Product Liability and Regulation
(January 2-January 22)
The Titanic, the Concorde, the Ford Explorer and many other products involve both risk and benefit to society. Risk can include personal injury or threats to other protected interests such as privacy. New technology also creates new forms of property and new legal relationships. International trade also brings conflicts in technical and legal culture. Legal systems protect the public both directly, in the form of mandatory regulations, and indirectly, in the form of imposing financial liability. This course covers both approaches and is designed to familiarize the student with the legal issues in the product design process. The course uses a series of design decisions that led to physical or social disasters and the regulations or litigation that interacted with the design decisions. Case studies range from traditional themes, such as product safety and environmental regulations, to developing issues such as Internet regulation. The course stresses legal and ethical issues in product design, including the legal obligations to report defective products. Current case studies include the Gulf oil spill, volcanic ash in aircraft engines, image quality in telemedicine, the man-machine interface in automatic pilots, and the use of mathematical risk models in regulation.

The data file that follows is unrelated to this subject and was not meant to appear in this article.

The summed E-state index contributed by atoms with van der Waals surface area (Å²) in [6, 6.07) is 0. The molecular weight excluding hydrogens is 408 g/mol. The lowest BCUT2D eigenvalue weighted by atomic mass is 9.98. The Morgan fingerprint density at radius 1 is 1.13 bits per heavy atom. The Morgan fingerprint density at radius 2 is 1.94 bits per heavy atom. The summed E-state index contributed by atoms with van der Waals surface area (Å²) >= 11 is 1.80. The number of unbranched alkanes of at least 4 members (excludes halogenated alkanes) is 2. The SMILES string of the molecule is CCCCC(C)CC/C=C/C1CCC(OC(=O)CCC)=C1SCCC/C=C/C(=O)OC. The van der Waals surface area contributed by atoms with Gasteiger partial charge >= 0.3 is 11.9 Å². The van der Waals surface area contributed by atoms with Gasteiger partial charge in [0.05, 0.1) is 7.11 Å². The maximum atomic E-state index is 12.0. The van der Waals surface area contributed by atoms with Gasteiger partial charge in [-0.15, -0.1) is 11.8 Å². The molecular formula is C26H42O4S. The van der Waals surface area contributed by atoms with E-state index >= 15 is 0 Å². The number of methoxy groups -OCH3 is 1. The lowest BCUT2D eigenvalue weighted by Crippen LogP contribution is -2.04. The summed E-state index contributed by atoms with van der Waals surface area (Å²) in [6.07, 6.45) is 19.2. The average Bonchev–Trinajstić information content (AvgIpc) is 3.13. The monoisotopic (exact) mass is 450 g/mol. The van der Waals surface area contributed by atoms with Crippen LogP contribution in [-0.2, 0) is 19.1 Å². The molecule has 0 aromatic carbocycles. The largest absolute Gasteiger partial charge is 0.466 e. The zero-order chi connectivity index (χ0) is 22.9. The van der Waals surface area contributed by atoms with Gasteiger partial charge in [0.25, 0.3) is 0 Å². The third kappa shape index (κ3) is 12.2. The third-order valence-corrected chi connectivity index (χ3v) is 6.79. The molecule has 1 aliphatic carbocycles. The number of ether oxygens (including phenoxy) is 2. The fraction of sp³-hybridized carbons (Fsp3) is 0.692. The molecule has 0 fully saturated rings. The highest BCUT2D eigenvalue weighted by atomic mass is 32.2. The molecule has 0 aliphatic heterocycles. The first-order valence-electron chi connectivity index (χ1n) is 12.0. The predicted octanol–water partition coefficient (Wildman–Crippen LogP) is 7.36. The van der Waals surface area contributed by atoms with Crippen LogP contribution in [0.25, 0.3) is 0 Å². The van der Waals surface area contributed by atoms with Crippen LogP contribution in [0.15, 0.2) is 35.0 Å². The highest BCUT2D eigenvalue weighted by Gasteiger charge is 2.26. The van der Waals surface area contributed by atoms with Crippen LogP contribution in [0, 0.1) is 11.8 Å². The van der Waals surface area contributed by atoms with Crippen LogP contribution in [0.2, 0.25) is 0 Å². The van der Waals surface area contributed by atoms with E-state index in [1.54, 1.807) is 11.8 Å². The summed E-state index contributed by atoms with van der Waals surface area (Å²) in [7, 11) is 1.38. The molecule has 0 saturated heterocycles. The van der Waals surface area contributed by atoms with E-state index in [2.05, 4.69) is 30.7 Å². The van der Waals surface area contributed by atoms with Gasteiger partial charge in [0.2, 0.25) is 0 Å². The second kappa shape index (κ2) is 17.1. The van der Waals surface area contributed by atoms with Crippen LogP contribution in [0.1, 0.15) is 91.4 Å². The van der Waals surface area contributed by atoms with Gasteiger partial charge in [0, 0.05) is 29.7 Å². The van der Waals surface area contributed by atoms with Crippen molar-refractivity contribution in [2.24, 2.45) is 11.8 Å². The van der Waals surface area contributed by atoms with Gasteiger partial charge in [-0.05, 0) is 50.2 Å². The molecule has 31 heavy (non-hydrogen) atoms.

The course is open to all upper division students and has different requirements for engineering and non-engineering students. Engineering students write on the design process itself, Non-Engineers on the social implications of the technological designs.
There is no textbook for this course. Students use a comprehensive set of class notes and materials copied at the Engineering copy center and sold at cost.
Professor Vincent Brannigan has taught Technology and the Law at the University of Maryland for over 35 years. He is an attorney and has also been a visiting researcher or faculty member at University of Frankfurt Medical School, MIT Business School, Georgetown Law School and several Scottish universities. He is assisted in the course by Dr. Bernd Beier, a physician/lawyer and leading German expert on Computer and Information Systems Law. Prof Brannigan and Dr Beier have recently taught a version of this course at Universities in Munich and Kempten, Germany.